You have a website, it’s been fully optimized, and it’s available for your audience to interact with. There’s just one problem: you aren’t quite sure if it’s doing its job in properly representing your brand and bringing in customers.
In other words, you want to learn more about website performance and how to make sure that it’s doing what it’s supposed to.
When you want to know how your website is performing online, there are a few important metrics to watch out for. However, sometimes it can be difficult to read those numbers and interpret them.
That’s going to be the focus of today’s article. We’ll highlight some of the biggest key performance indicators (KPIs) that you should be watching for when looking at your website’s analytics.
1. Unique Web Visitors
One of the first KPIs to look at is how many people are actually coming to your site. The way this works is that one person can view multiple pages, and it will still only show up as one visitor, giving you a more accurate (less inflated) idea of the number of visitors you’ve gotten on any given day.
It’s important to take these numbers with a grain of salt, though. Unique web visitors will give you a clear picture of website performance in that people are clicking on your website and finding it on the internet. It does not, however, tell you how many people are converted customers.
So, while it’s important to keep track of how many visitors you’re getting in a day, keep in mind that these visitors may not be particularly interested in your brand or products. At this point, you’re gauging the level of clicks you’re getting.
2. Conversion Rate
When people go to your site, do they sign up for your newsletter, or add items to their cart? Do they send you messages or download any of your free materials? If so, you can consider these visitors “converted” in that they’re interested in what you have to offer and want to learn more.
A high conversion rate shows that you’re doing something right with enticing your audience by bringing them to the site and using calls to action in order to get them actively engaged.
A low conversion rate means that you may have some work to do. You could consider looking into what part of the process people are leaving your page or when they decide to unsubscribe from your newsletter. Either way, it may be time for a change in strategy.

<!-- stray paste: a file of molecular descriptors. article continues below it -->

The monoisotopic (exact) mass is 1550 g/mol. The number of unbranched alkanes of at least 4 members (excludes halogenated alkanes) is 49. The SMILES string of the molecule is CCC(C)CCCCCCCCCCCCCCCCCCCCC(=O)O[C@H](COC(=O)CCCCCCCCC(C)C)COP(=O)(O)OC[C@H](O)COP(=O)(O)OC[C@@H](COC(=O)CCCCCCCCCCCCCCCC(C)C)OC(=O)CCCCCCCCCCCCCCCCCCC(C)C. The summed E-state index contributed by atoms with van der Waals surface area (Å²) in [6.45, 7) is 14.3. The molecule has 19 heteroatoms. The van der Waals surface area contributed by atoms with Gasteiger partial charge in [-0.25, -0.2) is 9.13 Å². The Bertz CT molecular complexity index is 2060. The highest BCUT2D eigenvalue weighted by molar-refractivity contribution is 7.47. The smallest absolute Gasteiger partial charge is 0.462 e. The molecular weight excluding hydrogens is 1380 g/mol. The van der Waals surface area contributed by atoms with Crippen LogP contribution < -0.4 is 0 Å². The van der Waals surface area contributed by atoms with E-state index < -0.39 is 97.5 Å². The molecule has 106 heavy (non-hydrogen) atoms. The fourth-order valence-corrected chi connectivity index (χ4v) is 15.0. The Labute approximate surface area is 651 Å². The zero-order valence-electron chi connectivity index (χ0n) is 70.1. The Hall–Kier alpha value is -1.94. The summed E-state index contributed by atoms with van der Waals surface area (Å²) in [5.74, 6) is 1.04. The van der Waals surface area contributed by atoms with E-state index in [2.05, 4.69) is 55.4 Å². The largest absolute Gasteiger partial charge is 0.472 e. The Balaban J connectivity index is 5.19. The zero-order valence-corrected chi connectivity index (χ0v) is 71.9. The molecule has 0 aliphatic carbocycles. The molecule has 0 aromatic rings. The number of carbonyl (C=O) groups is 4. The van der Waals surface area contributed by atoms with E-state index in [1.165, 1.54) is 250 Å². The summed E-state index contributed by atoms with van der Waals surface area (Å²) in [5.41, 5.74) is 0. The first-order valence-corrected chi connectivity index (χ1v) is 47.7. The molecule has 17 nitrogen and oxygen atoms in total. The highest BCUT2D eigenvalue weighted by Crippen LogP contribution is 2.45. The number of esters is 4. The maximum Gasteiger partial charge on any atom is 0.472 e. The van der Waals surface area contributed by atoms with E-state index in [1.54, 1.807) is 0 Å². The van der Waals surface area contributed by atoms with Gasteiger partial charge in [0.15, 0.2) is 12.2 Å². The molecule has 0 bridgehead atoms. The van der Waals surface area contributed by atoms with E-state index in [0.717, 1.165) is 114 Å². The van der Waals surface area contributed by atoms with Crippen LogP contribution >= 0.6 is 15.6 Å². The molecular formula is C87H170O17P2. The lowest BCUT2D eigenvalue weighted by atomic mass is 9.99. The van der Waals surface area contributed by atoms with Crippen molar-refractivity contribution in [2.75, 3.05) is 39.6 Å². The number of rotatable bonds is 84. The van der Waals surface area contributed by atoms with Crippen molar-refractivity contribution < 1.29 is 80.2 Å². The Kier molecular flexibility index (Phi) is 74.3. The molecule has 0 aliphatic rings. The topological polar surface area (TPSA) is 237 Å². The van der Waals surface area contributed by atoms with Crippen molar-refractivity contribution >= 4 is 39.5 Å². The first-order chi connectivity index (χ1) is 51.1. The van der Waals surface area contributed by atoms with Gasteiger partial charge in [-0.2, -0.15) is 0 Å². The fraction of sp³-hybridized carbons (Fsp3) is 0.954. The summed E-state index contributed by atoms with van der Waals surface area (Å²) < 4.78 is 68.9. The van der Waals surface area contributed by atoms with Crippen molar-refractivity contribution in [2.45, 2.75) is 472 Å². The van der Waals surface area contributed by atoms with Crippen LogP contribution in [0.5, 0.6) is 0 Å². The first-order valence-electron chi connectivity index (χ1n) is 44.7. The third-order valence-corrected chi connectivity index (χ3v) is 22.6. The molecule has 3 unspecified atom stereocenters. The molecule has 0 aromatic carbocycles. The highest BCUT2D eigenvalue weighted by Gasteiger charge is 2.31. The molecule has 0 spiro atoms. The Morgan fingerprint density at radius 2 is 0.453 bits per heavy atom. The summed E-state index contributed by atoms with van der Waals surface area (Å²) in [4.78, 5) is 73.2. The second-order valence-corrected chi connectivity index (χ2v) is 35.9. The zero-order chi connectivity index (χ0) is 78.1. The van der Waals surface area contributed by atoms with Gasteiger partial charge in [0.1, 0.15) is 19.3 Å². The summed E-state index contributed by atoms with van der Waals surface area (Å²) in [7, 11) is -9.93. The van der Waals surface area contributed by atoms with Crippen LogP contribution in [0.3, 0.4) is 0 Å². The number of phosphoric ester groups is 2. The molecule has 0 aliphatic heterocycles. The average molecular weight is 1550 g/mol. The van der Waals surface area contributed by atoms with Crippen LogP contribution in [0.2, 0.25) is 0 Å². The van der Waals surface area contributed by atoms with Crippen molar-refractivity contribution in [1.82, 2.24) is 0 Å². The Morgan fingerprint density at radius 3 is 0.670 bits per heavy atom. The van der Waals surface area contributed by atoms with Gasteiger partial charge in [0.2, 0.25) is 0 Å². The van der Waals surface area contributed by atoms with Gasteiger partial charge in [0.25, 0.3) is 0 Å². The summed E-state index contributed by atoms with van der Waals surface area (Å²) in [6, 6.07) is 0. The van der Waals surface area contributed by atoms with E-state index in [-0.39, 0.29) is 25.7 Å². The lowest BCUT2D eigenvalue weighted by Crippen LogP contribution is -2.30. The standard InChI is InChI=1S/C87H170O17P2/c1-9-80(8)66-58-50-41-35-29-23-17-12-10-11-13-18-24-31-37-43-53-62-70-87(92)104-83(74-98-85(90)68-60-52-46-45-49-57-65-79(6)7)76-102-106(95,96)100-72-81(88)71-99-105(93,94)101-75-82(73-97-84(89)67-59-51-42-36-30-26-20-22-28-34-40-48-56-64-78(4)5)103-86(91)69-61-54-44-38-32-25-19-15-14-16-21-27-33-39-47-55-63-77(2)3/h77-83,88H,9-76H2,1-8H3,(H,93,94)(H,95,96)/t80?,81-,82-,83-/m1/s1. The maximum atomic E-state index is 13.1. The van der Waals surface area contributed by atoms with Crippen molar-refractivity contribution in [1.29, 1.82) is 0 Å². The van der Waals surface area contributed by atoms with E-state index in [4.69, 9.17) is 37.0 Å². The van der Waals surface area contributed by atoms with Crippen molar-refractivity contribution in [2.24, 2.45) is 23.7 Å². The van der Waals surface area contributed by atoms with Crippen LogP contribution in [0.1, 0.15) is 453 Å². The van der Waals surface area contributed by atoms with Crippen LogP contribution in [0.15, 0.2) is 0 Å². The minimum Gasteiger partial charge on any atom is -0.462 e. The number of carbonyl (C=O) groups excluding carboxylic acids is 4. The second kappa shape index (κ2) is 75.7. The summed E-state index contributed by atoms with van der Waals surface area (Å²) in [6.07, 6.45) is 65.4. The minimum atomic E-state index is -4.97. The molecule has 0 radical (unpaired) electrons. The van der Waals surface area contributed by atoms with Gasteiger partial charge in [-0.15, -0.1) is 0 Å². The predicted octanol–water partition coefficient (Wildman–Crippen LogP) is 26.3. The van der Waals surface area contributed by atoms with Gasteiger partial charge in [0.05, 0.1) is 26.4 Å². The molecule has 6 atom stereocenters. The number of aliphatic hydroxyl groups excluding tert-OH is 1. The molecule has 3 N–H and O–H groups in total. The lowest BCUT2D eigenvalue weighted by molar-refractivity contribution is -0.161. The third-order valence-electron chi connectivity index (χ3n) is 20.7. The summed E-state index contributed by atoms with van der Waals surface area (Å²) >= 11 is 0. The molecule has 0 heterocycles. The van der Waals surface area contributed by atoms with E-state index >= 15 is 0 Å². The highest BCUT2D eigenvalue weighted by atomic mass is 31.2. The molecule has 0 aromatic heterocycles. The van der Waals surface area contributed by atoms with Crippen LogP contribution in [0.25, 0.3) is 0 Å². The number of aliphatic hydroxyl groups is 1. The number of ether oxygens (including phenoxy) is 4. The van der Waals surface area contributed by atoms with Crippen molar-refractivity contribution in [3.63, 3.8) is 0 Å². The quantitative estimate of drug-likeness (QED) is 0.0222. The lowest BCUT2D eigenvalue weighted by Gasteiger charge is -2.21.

3. Bounce Rate
Bounce rate can be a great tool to measure website performance, but again, it’s important to take the information with a grain of salt.
Bounce rate refers to the number of times people enter your website and then leave without clicking on anything divided by the total number of sessions. However, just because your website has a high bounce rate (85 to 90%) doesn’t mean that it’s ineffective. Your homepage may just be particularly good at giving people the information that they need.
Length of Average Session
To get a clearer picture of what your bounce rate actually means, you’ll want to pay attention to how long visitors are spending on each page. If people are spending several minutes looking at your content and then leaving, you may consider adding more calls to action, or otherwise getting people to engage.
If people are leaving after a few seconds, though, you may be looking at a larger problem. Consider the user experience on your site. Is it intuitive and pleasing to look at? Is it easy to navigate? Are you using high-quality images and content? These are all questions that you now should be asking in order to keep people interested for longer.
4. Pages Per Session
A good way to check in on website performance is to consider how many pages each person is looking at when they visit your site. Are they looking at multiple blog posts and ultimately taking the next step of requesting more information (or whatever the case may be for your unique site)?
According to Spinutech, the unofficial industry standard for the number of pages visited per session is two. However, it’s a perfectly reasonable goal to aim for more, depending on the type of industry you’re in. It just may take some more strategic planning on the backend.
5. Exit Pages
At what point are people deciding to leave your website? Are there any particular pages that people are leaving more than any others? If so, you may want to look into why.
If the top exit page is the page that comes up after people sign up for your newsletter, it may not be something to worry too much about; they’ve done what you wanted them to do, and now they’re moving on.
Exit pages can be useful for determining particular areas of your website that need more attention. If there’s a page with poor responsiveness or that looks unprofessional, it could contribute to the exit rate and may need a bit more attention.
Again, time spent on the page can be an important factor to look at with this KPI. You may have an exit page that’s sticking out more than the others, but if people are spending time there and looking at your content, it may not be something to worry about too much.
Putting It All Together
Your website’s performance is essential for knowing how to adjust your digital strategy and better meet the needs of your customers. These are just a few of the ways that you can assess website performance.
At Vervology, we handle all of these metrics for you and put them together in a way that’s easy to read and makes sense for your unique business. If you’re interested in learning more about your website performance and how Vervology makes a difference, get in touch to schedule your free consultation.
And, if you found this article useful, don’t forget to share it with your colleagues.